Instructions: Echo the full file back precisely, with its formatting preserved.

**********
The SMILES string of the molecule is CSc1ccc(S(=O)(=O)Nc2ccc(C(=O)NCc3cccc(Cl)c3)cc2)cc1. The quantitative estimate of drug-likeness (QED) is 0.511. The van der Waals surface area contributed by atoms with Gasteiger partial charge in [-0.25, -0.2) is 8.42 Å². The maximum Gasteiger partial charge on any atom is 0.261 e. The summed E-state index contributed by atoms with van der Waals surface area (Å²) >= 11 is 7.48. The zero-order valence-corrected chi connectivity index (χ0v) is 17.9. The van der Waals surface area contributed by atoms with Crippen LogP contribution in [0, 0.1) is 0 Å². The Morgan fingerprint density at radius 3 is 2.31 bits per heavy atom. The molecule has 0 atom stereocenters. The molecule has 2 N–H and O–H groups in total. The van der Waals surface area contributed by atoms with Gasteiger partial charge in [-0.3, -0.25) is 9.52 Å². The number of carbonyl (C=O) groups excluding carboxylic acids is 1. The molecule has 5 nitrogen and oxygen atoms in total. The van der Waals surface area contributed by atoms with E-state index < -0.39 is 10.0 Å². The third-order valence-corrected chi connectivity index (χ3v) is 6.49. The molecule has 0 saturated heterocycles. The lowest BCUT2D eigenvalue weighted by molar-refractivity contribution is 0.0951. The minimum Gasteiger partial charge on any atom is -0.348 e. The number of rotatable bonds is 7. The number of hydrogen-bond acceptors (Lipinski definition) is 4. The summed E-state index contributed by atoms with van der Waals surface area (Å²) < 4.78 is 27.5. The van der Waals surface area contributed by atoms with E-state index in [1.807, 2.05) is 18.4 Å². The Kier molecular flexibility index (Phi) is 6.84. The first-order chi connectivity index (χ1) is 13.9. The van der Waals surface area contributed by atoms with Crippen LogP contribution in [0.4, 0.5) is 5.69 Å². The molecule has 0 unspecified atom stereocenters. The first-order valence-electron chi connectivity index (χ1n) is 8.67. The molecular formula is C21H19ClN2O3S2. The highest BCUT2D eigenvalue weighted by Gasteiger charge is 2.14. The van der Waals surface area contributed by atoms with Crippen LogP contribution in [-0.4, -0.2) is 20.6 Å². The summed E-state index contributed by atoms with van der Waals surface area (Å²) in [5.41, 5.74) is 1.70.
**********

The SMILES string of the molecule is CSc1ccc(S(=O)(=O)Nc2ccc(C(=O)NCc3cccc(Cl)c3)cc2)cc1. The quantitative estimate of drug-likeness (QED) is 0.511. The van der Waals surface area contributed by atoms with Gasteiger partial charge in [-0.25, -0.2) is 8.42 Å². The maximum Gasteiger partial charge on any atom is 0.261 e. The summed E-state index contributed by atoms with van der Waals surface area (Å²) >= 11 is 7.48. The zero-order valence-corrected chi connectivity index (χ0v) is 17.9. The van der Waals surface area contributed by atoms with Crippen LogP contribution in [0, 0.1) is 0 Å². The Morgan fingerprint density at radius 3 is 2.31 bits per heavy atom. The molecule has 0 atom stereocenters. The molecule has 2 N–H and O–H groups in total. The van der Waals surface area contributed by atoms with Gasteiger partial charge in [-0.3, -0.25) is 9.52 Å². The number of carbonyl (C=O) groups excluding carboxylic acids is 1. The molecule has 5 nitrogen and oxygen atoms in total. The van der Waals surface area contributed by atoms with E-state index < -0.39 is 10.0 Å². The third-order valence-corrected chi connectivity index (χ3v) is 6.49. The molecule has 0 saturated heterocycles. The lowest BCUT2D eigenvalue weighted by molar-refractivity contribution is 0.0951. The minimum Gasteiger partial charge on any atom is -0.348 e. The number of rotatable bonds is 7. The number of hydrogen-bond acceptors (Lipinski definition) is 4. The summed E-state index contributed by atoms with van der Waals surface area (Å²) < 4.78 is 27.5. The van der Waals surface area contributed by atoms with E-state index in [1.807, 2.05) is 18.4 Å². The Kier molecular flexibility index (Phi) is 6.84. The first-order chi connectivity index (χ1) is 13.9. The van der Waals surface area contributed by atoms with Crippen LogP contribution in [0.4, 0.5) is 5.69 Å². The molecule has 0 unspecified atom stereocenters. The first-order valence-electron chi connectivity index (χ1n) is 8.67. The molecular formula is C21H19ClN2O3S2. The highest BCUT2D eigenvalue weighted by Gasteiger charge is 2.14. The van der Waals surface area contributed by atoms with Crippen LogP contribution in [-0.4, -0.2) is 20.6 Å². The summed E-state index contributed by atoms with van der Waals surface area (Å²) in [5.41, 5.74) is 1.70.